At a Christian boarding school, we have no desire to substitute for the role of parents in our students’ lives: There is no replacement for the God-ordained institution of the family.
Our aim is to provide the guidance and space needed for spiritual healing and growth to help the family to be reunited in a positive way that leads to long-term spiritual stability. At the same time, we want to provide the kind of guidance that all authority should model. While some have termed this “positive parenting,” we see it as part of biblical servant-leadership, as well.
Step 1: Get to know your teen and the norms surrounding his or her age and stage.
This kind of guidance takes extra time and relationship-building, both of which are key to reaching the hearts of young people. Here at a Christian boarding school, we are students of adolescents, in general, and the particular struggles of teens in our society.
Some behaviors that we as adults see as disrespectful are not intended as such; understandably, when they’re accused of a particular motivation that teenagers know is not in their hearts, they often become defensive or standoffish. While we need to help them to understand others’ perceptions and to take personal responsibility for how they come across, those are separate issues, and we need to treat them as such.
Understanding age-specific and cultural norms is not enough: We spend time individually with each young person in order to build relationships with them. For beginning students, the necessary trust-building requires extra time and effort.
Step 2: Model the characteristics you desire to instill in others.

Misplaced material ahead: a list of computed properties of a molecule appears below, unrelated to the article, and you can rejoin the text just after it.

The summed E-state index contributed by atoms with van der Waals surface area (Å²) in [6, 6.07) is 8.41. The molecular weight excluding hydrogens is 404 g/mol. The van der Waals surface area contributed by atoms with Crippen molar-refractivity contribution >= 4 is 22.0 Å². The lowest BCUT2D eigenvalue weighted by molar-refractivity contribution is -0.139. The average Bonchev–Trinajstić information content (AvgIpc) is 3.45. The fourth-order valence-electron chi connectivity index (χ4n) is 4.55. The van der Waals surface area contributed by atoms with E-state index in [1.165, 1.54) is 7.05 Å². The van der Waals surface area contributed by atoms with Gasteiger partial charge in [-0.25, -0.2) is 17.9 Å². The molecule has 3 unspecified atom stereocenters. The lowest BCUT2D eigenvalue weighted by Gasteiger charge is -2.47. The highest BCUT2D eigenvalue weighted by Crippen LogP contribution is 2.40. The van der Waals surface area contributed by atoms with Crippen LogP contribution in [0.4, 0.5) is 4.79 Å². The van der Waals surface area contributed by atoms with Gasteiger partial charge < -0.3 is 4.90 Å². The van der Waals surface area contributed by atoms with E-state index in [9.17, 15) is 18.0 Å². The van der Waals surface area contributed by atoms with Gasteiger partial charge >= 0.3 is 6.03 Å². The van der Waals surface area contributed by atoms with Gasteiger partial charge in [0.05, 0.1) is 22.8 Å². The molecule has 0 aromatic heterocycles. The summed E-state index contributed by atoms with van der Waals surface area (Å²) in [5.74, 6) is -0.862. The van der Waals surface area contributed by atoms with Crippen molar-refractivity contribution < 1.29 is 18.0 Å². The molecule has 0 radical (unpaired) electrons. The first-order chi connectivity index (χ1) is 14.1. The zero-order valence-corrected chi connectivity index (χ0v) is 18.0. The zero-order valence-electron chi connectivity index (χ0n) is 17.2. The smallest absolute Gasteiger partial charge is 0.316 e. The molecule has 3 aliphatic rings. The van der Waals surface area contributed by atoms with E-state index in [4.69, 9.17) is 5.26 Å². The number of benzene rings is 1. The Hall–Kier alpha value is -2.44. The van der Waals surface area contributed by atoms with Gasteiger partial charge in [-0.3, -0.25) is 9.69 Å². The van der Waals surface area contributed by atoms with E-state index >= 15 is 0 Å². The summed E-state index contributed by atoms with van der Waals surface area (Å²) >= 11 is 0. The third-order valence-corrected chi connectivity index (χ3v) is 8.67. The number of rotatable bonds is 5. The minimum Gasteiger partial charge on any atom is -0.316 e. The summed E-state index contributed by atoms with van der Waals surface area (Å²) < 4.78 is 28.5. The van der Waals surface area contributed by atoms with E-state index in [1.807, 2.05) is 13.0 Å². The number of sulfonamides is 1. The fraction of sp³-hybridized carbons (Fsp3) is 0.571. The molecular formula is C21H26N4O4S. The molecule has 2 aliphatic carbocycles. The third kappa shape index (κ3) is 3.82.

The do-as-I-say-not-as-I-do has embittered many young people—and understandably so. Teens need to see real, living examples of self-control and taking responsibility for actions. When we respond to their uncontrolled behavior by screaming or otherwise expressing our anger, we’re sending mixed messages, at best. Even though they may not always have us as authority figures, they will always have others in their lives that do not meet their expectations or cooperate with their goals. When we demonstrate self-control when they hurt or even defy us, we show them how we desire for them to respond not only to us, but also to others in their world.
Step 3: Try to see their point of view.
Certainly, rebellious teens need to learn to respond properly to authority and to take responsibility for their actions. At the same time, though, they need love and empathy. We often have the opportunity to minister to teens whose coping mechanisms and personal maturity levels are below their age level. They communicate emotions such as frustration, anger, or hurt inappropriately and need to learn to channel those emotions productively. At the same time, though, sometimes extreme methods of communication come as a result of lacking the empathy and guidance that they need in order to respond to difficulties in a mature manner.